When deploying a secure mobile application one of the first thing you do is that you make sure that all communication is going over a secure channel such as HTTPS, however even though you are using a valid certificate and HTTPS, your application may still be vulnerable to several attacks.
One of the main threats is a man-in-the-middle (MitM) attack, which is a well-known technique that attackers utilize in order to setup a proxy with fake Certificate Authorities (CAs) to intercept traffic to and from your application to identify vulnerabilities.
The internet has become an integral part of our life. We use it for various functions, such as online banking, social media, retail purchases and online gambling. When browsing through various web sites, a lot of personal and financial information is being transmitted and stored across a number of systems. It’s no wonder that security has become a top priority when developing web applications.
Five years ago we noticed a trend among our customers. The same high-risk vulnerabilities appeared in consecutive penetration tests. While the underlying reasons for this varied from a lack of technical resources to the inability to make changes to proprietary software, the end result was the same. Attackers were exploiting flaws in web applications leading to both financial and reputational loss.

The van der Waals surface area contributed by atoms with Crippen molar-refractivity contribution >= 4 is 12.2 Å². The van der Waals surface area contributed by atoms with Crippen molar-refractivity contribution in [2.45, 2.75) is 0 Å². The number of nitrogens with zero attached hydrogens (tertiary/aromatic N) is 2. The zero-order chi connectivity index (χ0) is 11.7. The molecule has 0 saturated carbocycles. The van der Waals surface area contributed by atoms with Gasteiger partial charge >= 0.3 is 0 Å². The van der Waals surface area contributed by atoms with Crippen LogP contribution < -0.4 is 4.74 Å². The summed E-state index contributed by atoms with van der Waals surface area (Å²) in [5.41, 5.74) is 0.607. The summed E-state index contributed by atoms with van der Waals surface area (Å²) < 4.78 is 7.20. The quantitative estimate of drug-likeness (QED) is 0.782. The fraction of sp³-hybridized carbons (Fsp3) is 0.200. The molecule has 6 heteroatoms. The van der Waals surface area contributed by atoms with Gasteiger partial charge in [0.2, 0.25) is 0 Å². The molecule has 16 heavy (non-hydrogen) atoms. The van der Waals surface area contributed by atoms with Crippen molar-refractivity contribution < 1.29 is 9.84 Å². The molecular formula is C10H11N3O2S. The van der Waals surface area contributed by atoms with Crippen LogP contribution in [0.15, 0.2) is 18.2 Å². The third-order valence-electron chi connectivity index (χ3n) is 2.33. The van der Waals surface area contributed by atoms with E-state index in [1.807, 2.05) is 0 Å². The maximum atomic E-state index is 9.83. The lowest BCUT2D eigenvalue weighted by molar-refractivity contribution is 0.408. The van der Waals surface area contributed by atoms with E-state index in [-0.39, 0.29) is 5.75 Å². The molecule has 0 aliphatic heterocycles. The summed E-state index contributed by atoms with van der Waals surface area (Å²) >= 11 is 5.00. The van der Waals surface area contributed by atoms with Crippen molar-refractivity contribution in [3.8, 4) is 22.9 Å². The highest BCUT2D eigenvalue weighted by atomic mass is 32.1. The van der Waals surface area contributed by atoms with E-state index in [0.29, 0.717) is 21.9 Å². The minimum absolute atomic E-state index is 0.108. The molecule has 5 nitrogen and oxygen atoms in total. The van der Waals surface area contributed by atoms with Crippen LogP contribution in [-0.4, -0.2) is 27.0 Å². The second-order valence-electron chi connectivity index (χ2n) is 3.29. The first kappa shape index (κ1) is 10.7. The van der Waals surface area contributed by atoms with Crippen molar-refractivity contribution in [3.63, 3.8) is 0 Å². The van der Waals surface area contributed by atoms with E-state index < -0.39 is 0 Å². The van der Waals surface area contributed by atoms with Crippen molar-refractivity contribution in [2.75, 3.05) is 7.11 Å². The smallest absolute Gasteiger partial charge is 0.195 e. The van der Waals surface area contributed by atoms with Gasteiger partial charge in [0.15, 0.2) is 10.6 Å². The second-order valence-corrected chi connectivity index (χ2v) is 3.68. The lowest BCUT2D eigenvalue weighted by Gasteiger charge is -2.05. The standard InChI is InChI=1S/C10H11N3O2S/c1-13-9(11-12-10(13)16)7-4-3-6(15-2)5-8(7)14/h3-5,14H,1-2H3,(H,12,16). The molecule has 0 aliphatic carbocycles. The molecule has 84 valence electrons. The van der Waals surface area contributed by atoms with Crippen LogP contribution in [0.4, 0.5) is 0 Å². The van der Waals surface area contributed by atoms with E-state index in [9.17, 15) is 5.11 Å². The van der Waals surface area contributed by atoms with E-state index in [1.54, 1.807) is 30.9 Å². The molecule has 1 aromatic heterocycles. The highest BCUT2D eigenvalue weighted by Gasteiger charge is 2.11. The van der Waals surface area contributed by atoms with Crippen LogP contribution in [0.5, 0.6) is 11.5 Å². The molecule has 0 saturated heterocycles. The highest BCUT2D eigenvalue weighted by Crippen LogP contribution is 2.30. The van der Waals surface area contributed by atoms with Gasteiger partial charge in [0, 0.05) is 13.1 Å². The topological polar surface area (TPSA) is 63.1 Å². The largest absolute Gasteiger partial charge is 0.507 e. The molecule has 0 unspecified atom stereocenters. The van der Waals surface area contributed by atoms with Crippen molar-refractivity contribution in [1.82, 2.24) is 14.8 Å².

Well, to put it simply, with the right type of request, certain implementations of the widely used OpenSSL suite were leaking sensitive data stored in memory. The vulnerable version of OpenSSL was found to be OpenSSL version 1.0.1 up to and including 1.0.1f, and 1.0.2-beta1.
On the 8th April 2014, a security advisory was released stating that a missing bounds check within openssl could be used to reveal up to 64bits of data stored in memory.
Recently the Pure Hacking technical team completed a regular skills update session on iPhone application security with a company that is a world leader in identifying mobile application vulnerabilities. Most mobile application vulnerabilities occur when developers either insecurely store sensitive information in the application or use client side controls to enforce server security. With 1,000,000 apps in the app store today this has serious repercussions for naive consumers.
I am happy to announce the ModSecurity SVM Bypass Charity Challenge. This is a SQL Injection, XSS and Path Traversal Filter Evasion Challenge. Similar to the Trustwave ModSecurity SQLi Challenge, I setup ModSecurity to proxy to the following four commercial vulnerability scanner demo sites: